Format

Send to

Choose Destination
Eur J Clin Pharmacol. 2010 Oct;66(10):1025-35. doi: 10.1007/s00228-010-0851-0. Epub 2010 Jun 16.

A systematic review of pharmacokinetics studies in children with protein-energy malnutrition.

Author information

1
Academic Division of Child Health, The Medical School in Derby, Royal Derby Hospital, University of Nottingham, Uttoxeter Road, Derby DE 22 3DT, UK. mgxko1@nottingham.ac.uk

Abstract

OBJECTIVE:

protein energy malnutrition (PEM) is a nutritional problem affecting many children world-wide. Its association with a wide spectrum of infections necessitates multiple drug therapies. A systematic review was performed to determine the effects of PEM on drug pharmacokinetics.

METHODS:

literature searches in the MEDLINE and EMBASE databases (January 1960 to December 2009) were performed. Malnutrition, undernutrition, underweight, protein-energy malnutrition, protein-calorie malnutrition, marasmus, marasmic-kwashiorkor or kwashiorkor was the medical subject heading (MeSH) descriptor used. Inclusion criteria were abstracts that assessed or discussed absorption, distribution, metabolism, elimination, clearance, pharmacokinetics or pharmacodynamics of drugs, except micronutrients and appetite-stimulating drugs.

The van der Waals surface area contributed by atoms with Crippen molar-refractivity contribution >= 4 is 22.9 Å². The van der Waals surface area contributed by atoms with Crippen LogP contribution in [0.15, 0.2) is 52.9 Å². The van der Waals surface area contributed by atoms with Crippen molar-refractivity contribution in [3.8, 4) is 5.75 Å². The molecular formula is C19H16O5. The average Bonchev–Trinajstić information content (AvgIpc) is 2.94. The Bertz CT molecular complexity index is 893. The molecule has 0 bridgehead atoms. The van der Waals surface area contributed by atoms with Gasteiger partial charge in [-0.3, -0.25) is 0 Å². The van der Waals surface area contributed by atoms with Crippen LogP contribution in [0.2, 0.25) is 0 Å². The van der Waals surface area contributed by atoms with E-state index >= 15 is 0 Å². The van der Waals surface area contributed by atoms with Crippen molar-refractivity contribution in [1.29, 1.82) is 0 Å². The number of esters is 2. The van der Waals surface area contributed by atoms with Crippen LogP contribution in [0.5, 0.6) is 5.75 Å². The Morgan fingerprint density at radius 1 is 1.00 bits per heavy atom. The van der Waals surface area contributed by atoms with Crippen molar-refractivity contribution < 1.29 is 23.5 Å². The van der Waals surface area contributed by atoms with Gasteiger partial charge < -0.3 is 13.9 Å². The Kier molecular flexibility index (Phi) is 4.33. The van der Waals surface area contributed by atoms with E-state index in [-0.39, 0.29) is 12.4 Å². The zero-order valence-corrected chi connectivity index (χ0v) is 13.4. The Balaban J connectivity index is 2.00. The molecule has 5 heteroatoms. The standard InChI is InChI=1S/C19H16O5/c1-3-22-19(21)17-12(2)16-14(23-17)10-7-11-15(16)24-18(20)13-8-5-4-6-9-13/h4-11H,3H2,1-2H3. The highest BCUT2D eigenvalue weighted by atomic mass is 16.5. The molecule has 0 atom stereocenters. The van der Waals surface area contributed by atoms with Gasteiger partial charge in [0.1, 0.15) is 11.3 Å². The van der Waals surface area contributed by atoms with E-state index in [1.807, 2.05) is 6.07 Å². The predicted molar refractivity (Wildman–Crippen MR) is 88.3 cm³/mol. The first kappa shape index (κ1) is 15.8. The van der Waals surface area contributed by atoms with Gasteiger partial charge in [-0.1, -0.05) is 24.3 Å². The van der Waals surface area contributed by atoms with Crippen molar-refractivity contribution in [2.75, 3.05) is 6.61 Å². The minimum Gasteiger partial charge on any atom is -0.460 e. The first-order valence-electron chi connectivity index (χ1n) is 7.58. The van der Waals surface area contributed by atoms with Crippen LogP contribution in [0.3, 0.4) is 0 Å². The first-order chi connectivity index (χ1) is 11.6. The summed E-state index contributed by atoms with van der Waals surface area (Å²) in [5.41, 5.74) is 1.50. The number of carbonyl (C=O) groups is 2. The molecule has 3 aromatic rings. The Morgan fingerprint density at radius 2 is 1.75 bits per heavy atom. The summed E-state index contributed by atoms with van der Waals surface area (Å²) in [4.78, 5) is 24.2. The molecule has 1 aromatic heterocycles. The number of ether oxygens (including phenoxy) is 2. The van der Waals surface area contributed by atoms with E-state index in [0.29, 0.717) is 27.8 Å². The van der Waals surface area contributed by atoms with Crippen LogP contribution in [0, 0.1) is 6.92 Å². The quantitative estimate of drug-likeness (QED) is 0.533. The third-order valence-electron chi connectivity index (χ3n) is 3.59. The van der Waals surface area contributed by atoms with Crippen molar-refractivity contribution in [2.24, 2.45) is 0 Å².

RESULTS:

altogether, 41 publications were identified. A total of 34 drugs were studied. The absorption of 18 drugs was studied; the extent of absorption (AUC) was unaffected for 10 drugs. The plasma protein binding of 20 drugs was evaluated; it was significantly reduced for 12 drugs. The volume of distribution (Vd) of 13 drugs was evaluated; it was, however, unaffected for most of the drugs. The effect of PEM on total clearance and the half-life of drugs primarily metabolised by the liver was studied for 8 drugs. There was decreased total clearance and an associated increased half-life of 5 drugs. For 2 drugs (chloramphenicol and quinine), different degrees of PEM affected total clearance differently. The total clearance of six drugs primarily eliminated by the kidneys was studied; it was unaffected for four drugs, but significantly decreased for two drugs (cefoxitin and penicillin).

CONCLUSIONS:

considering the proportion of children affected with PEM world-wide, there have been relatively few pharmacokinetic studies of drugs frequently used for their treatment. More studies are therefore required to establish the appropriate dose and safety of these drugs for PEM children. The studies need to recognise that PEM is a disease spectrum and should further look at the differential effects of kwashiorkor and marasmus on drug pharmacokinetics in children.

PMID:
20552179
DOI:
10.1007/s00228-010-0851-0
[Indexed for MEDLINE]

Supplemental Content

Full text links

Icon for Springer
Loading ...
Support Center